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Iran to ditch dollar as anger builds over Trump ban

Valiollah Seif, the governor of the Central Bank of Iran, says the country would soon ditch the dollar in its official statements.

Iran says it is preparing to stop using the dollar in its official statements – a move that had been in the offing but appears to have been expedited after Washington included the country in a list of seven nations that are banned from entering the United States. 

Valiollah Seif, the governor of the Central Bank of Iran, was quoted by domestic media as saying that Iran would either replace the US dollar with a new common foreign currency or use a basket of currencies in all official financial and foreign exchange reports.

Seif also said that the move would take effect from the start of the new fiscal year on March 21, 2017, the media reported.  

Iran’s emerging switch to non-dollar currencies comes at a time that outrage is building up in the country over an executive order by US President Donald Trump to ban Iranians from entering the United States. 

Apart from Iran, citizens of Iraq, Libya, Somalia, Sudan, Syria and Yemen have also been banned from entering the US for a period of 90 days.  

The move drew an immediate reaction from Iran with the country's Foreign Ministry pledging a response in kind. 

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Seif further emphasized that Iran should use a foreign currency in its official reports that would have a high degree of stability and would be more common in foreign trade.   

He added that the US dollar has an insignificant share in Iran’s foreign exchanges and that the alternative to the dollar should be what would suit the country's trade with its current key partners such as the European Union member states, China and the United Arab Emirates.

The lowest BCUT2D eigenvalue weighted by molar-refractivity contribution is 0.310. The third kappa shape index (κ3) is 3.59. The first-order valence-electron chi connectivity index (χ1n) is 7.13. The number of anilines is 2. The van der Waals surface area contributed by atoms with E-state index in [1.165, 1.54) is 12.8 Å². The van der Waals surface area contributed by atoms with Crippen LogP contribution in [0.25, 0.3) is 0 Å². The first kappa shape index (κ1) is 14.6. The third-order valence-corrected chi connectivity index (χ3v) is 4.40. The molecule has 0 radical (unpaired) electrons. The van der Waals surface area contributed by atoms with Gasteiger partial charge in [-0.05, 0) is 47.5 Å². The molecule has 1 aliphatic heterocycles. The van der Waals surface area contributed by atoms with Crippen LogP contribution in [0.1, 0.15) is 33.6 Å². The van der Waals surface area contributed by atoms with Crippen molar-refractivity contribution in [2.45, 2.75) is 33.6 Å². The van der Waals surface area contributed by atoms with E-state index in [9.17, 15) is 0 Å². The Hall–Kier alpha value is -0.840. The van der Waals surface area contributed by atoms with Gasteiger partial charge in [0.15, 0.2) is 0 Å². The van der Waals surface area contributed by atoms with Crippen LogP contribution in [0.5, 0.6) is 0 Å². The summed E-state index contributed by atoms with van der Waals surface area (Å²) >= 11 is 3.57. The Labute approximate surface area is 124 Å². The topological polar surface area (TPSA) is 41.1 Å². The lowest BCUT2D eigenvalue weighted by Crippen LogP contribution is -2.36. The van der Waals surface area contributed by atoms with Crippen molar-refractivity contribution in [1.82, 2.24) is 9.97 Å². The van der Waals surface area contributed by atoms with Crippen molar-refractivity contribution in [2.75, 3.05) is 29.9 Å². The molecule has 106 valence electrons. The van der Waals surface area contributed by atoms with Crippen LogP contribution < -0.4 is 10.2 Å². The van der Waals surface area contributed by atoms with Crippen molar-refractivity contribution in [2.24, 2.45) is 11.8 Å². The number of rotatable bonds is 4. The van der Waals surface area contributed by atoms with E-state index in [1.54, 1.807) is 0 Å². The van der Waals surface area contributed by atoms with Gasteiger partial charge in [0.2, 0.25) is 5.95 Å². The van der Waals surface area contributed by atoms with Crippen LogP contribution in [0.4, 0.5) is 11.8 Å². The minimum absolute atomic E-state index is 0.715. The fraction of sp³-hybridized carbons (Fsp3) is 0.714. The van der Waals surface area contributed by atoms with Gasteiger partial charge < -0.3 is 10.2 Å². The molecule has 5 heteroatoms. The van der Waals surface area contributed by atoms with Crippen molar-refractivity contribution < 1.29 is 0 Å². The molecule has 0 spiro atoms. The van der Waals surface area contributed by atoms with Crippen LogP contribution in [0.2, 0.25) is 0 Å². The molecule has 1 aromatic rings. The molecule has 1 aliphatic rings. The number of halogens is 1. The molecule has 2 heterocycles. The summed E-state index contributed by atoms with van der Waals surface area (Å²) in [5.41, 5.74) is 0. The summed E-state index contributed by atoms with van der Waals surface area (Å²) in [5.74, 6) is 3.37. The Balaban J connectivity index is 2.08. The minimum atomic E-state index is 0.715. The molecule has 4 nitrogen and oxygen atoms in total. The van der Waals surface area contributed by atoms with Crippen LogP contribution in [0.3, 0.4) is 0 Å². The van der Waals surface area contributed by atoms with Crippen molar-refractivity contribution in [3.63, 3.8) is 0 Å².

Iran has already signed agreements with several countries including Russia, Azerbaijan, Turkey and Iraq to ditch the dollar and use mutual currencies. 

However, Seif emphasized that the agreements were yet to become effective given that the volume of trade with those countries was not at a level to warrant a switch to non-dollar currencies. 

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Bloomberg in an analysis said Iran’s decision to drop the dollar could prove to be complicated for the country given that its most important export is oil which is priced in dollars.

Iran, it said, is on course to earn $41 billion from oil sales this fiscal year. Switching its reporting to another currency will add a degree of currency risk and volatility, Bloomberg warned.

Iran’s leading economic newspaper Donya-ye Eqtesad, however, highlighted the fact that Iran was only using the dollar in official reporting and that the greenback had already been mostly replaced with other currencies in oil-related transactions over the past years given that sanctions did not allow the transfer of dollars to Iran.  

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